All in all it’s a very impressive film. It manages to question society in some poignant ways wile telling an entertaining story. I’d really recommend going to see this one. Try to catch it this weekend and if the tickets are almost sold out, may the odds be ever in your favor.

Haiti Trip days 5&6

There’s a story in Haiti – we’re not sure it’s true, but it seems likely – that in 1804 the Voodoo leaders of the Haitian people sold Haiti to the Devil for 200 years. They were at war with France for their independence and it seemed like they had no way of winning since they were a tiny country in the Caribbean and France was a large military force, so the only way that their leaders knew to help was to make a deal with the Devil – to sell their nation to him to 200 years in exchange for victory against the French. Well, it worked. The French agreed to make a settlement and sell their financial interest in the land to the nation of Haiti.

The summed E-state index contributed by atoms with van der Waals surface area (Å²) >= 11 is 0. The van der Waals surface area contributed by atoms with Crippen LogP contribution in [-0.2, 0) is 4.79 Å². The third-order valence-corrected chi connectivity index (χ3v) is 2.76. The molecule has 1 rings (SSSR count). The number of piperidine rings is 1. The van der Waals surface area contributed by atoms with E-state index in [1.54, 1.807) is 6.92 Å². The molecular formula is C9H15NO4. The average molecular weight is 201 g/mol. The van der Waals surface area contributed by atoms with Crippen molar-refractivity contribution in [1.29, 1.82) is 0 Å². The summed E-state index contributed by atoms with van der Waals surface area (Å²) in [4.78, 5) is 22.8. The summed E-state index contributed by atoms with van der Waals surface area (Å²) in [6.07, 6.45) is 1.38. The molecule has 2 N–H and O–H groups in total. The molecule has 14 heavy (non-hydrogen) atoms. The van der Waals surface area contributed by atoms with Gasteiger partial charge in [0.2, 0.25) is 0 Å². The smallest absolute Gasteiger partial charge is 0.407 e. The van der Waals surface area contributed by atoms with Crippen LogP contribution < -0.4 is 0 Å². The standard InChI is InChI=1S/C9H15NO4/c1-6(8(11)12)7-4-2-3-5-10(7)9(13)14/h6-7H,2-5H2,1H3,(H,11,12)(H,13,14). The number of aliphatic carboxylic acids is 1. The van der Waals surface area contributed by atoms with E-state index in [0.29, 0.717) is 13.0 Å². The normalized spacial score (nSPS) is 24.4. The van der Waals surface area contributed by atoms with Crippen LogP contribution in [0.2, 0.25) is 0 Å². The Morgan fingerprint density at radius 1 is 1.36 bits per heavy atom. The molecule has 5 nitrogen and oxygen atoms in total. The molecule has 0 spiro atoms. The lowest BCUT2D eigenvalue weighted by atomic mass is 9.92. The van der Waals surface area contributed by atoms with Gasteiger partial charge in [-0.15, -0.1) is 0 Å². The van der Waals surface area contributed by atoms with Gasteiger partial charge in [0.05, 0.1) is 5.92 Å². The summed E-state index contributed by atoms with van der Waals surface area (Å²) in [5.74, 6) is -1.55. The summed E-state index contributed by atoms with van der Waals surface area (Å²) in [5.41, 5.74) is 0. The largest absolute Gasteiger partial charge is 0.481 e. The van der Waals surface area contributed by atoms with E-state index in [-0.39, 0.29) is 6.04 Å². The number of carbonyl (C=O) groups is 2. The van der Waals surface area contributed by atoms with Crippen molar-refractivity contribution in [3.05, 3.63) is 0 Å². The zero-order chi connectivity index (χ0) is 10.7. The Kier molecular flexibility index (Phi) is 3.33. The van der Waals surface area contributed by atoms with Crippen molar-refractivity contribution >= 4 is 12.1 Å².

If you’re not familiar with what happened in Haiti from 1804-2004 it is a bloody and horrific history. Scanning the wikipedia article on Haiti’s history will tell you there were multiple coups – resulting in the death of thousands of Haitians in pointless political power grabs. It ended in 2004 as the US assisted the Haitian president Aristide escape the country. By that time the Haitian people had been in a cycle characterized by a Miami School of Law Study as ‘a disturbing pattern.’ At that time the UN, with all it’s faults, came in and began to keep the peace in Haiti. A rumor began at this time that the Voodoo leaders were meeting again. They they were thinking about renewing their lease with the Devil – to save their nation from it’s unrest. Christian missionaries gathered and prayed – praying that they would not do this again and somehow they never did. Weather it was the obvious fact that they had been no better off with the Devil’s help or it was truly just the influence of the Holy Spirit, they did not hand Haiti back over to the Evil One. So for the first time in 200 years Haiti had the option of freeing itself from the tyranny of Satan.